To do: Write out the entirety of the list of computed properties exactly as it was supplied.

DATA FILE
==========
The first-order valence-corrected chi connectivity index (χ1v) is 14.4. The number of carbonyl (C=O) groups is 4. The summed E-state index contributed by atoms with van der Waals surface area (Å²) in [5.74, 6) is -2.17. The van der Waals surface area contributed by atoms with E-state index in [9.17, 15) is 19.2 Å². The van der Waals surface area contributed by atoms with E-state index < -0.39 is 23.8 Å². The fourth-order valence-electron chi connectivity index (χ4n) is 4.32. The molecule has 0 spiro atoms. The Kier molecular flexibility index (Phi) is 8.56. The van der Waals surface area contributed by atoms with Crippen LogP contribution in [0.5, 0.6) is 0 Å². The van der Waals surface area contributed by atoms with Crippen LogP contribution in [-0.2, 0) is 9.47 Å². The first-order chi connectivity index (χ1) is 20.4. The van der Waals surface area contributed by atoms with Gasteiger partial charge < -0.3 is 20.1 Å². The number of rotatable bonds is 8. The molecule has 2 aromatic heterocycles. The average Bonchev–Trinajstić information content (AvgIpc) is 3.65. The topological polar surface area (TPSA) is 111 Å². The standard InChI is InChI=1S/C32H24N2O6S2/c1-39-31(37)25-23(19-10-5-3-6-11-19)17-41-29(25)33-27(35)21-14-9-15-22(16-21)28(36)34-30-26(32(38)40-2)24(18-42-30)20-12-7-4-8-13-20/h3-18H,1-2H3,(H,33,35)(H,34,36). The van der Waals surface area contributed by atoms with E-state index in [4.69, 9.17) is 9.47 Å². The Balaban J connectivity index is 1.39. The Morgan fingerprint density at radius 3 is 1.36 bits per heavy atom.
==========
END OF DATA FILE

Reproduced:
The first-order valence-corrected chi connectivity index (χ1v) is 14.4. The number of carbonyl (C=O) groups is 4. The summed E-state index contributed by atoms with van der Waals surface area (Å²) in [5.74, 6) is -2.17. The van der Waals surface area contributed by atoms with E-state index in [9.17, 15) is 19.2 Å². The van der Waals surface area contributed by atoms with E-state index < -0.39 is 23.8 Å². The fourth-order valence-electron chi connectivity index (χ4n) is 4.32. The molecule has 0 spiro atoms. The Kier molecular flexibility index (Phi) is 8.56. The van der Waals surface area contributed by atoms with Crippen LogP contribution in [0.5, 0.6) is 0 Å². The van der Waals surface area contributed by atoms with Crippen LogP contribution in [-0.2, 0) is 9.47 Å². The first-order chi connectivity index (χ1) is 20.4. The van der Waals surface area contributed by atoms with Gasteiger partial charge < -0.3 is 20.1 Å². The number of rotatable bonds is 8. The molecule has 2 aromatic heterocycles. The average Bonchev–Trinajstić information content (AvgIpc) is 3.65. The topological polar surface area (TPSA) is 111 Å². The standard InChI is InChI=1S/C32H24N2O6S2/c1-39-31(37)25-23(19-10-5-3-6-11-19)17-41-29(25)33-27(35)21-14-9-15-22(16-21)28(36)34-30-26(32(38)40-2)24(18-42-30)20-12-7-4-8-13-20/h3-18H,1-2H3,(H,33,35)(H,34,36). The van der Waals surface area contributed by atoms with E-state index in [4.69, 9.17) is 9.47 Å². The Balaban J connectivity index is 1.39. The Morgan fingerprint density at radius 3 is 1.36 bits per heavy atom.